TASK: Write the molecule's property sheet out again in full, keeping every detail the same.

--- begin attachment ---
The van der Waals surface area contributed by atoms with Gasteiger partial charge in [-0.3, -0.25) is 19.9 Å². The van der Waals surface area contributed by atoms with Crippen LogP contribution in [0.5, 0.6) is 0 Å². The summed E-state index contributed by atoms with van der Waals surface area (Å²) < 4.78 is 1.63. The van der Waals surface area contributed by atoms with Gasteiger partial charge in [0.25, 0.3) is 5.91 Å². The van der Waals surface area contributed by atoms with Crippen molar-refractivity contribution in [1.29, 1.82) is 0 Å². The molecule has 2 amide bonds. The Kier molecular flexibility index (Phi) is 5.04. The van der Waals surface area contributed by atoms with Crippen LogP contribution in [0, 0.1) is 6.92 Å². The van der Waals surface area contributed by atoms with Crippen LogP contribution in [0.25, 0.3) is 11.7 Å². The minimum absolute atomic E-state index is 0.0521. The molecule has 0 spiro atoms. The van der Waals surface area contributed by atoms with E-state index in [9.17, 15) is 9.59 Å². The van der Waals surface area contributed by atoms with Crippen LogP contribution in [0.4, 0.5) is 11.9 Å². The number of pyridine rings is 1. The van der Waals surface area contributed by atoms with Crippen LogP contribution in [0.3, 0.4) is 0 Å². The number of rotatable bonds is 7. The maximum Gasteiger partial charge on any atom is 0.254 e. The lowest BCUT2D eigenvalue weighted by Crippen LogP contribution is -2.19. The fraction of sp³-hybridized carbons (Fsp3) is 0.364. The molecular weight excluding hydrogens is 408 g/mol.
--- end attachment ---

The van der Waals surface area contributed by atoms with Gasteiger partial charge in [-0.3, -0.25) is 19.9 Å². The van der Waals surface area contributed by atoms with Crippen LogP contribution in [0.5, 0.6) is 0 Å². The summed E-state index contributed by atoms with van der Waals surface area (Å²) < 4.78 is 1.63. The van der Waals surface area contributed by atoms with Gasteiger partial charge in [0.25, 0.3) is 5.91 Å². The van der Waals surface area contributed by atoms with Crippen molar-refractivity contribution in [1.29, 1.82) is 0 Å². The molecule has 2 amide bonds. The Kier molecular flexibility index (Phi) is 5.04. The van der Waals surface area contributed by atoms with Crippen LogP contribution in [0, 0.1) is 6.92 Å². The van der Waals surface area contributed by atoms with Crippen LogP contribution in [0.25, 0.3) is 11.7 Å². The minimum absolute atomic E-state index is 0.0521. The molecule has 0 spiro atoms. The van der Waals surface area contributed by atoms with E-state index in [9.17, 15) is 9.59 Å². The van der Waals surface area contributed by atoms with Crippen LogP contribution in [0.4, 0.5) is 11.9 Å². The number of pyridine rings is 1. The van der Waals surface area contributed by atoms with Crippen LogP contribution in [0.3, 0.4) is 0 Å². The number of rotatable bonds is 7. The maximum Gasteiger partial charge on any atom is 0.254 e. The lowest BCUT2D eigenvalue weighted by Crippen LogP contribution is -2.19. The fraction of sp³-hybridized carbons (Fsp3) is 0.364. The molecular weight excluding hydrogens is 408 g/mol.